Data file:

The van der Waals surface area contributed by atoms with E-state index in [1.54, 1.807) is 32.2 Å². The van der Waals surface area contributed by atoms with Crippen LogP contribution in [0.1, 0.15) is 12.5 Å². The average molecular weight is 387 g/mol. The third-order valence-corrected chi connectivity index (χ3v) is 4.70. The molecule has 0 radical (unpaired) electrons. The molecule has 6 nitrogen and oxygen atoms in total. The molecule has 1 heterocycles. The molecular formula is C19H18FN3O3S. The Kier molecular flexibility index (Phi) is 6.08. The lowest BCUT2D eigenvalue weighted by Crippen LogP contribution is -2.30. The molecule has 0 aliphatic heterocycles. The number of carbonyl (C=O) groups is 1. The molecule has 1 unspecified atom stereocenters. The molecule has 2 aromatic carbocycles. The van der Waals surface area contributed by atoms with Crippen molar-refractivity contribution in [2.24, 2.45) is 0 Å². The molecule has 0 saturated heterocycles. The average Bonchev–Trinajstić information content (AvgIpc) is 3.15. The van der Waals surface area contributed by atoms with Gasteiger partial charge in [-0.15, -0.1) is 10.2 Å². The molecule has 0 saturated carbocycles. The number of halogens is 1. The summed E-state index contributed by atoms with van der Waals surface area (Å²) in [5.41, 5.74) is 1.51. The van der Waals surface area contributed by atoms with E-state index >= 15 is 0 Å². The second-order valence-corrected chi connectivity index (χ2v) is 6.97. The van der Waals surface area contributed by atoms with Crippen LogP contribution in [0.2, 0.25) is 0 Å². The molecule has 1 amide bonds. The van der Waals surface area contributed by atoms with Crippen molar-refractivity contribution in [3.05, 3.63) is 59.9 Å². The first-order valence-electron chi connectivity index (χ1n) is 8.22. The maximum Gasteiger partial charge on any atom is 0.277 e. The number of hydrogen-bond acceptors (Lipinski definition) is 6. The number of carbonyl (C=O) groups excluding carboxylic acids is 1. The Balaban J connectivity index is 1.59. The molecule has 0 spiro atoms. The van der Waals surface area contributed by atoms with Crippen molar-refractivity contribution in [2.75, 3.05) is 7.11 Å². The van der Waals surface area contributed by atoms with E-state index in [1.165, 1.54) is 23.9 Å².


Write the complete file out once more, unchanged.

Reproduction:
The van der Waals surface area contributed by atoms with E-state index in [1.54, 1.807) is 32.2 Å². The van der Waals surface area contributed by atoms with Crippen LogP contribution in [0.1, 0.15) is 12.5 Å². The average molecular weight is 387 g/mol. The third-order valence-corrected chi connectivity index (χ3v) is 4.70. The molecule has 0 radical (unpaired) electrons. The molecule has 6 nitrogen and oxygen atoms in total. The molecule has 1 heterocycles. The molecular formula is C19H18FN3O3S. The Kier molecular flexibility index (Phi) is 6.08. The lowest BCUT2D eigenvalue weighted by Crippen LogP contribution is -2.30. The molecule has 0 aliphatic heterocycles. The number of carbonyl (C=O) groups is 1. The molecule has 1 unspecified atom stereocenters. The molecule has 2 aromatic carbocycles. The van der Waals surface area contributed by atoms with Crippen molar-refractivity contribution in [2.24, 2.45) is 0 Å². The molecule has 0 saturated heterocycles. The average Bonchev–Trinajstić information content (AvgIpc) is 3.15. The van der Waals surface area contributed by atoms with Gasteiger partial charge in [-0.15, -0.1) is 10.2 Å². The molecule has 0 saturated carbocycles. The number of halogens is 1. The summed E-state index contributed by atoms with van der Waals surface area (Å²) in [5.41, 5.74) is 1.51. The van der Waals surface area contributed by atoms with E-state index >= 15 is 0 Å². The second-order valence-corrected chi connectivity index (χ2v) is 6.97. The van der Waals surface area contributed by atoms with Crippen LogP contribution in [0.2, 0.25) is 0 Å². The molecule has 1 amide bonds. The van der Waals surface area contributed by atoms with Crippen molar-refractivity contribution in [3.05, 3.63) is 59.9 Å². The first-order valence-electron chi connectivity index (χ1n) is 8.22. The maximum Gasteiger partial charge on any atom is 0.277 e. The number of hydrogen-bond acceptors (Lipinski definition) is 6. The number of carbonyl (C=O) groups excluding carboxylic acids is 1. The Balaban J connectivity index is 1.59. The molecule has 0 spiro atoms. The van der Waals surface area contributed by atoms with Crippen molar-refractivity contribution in [2.75, 3.05) is 7.11 Å². The van der Waals surface area contributed by atoms with E-state index in [1.165, 1.54) is 23.9 Å².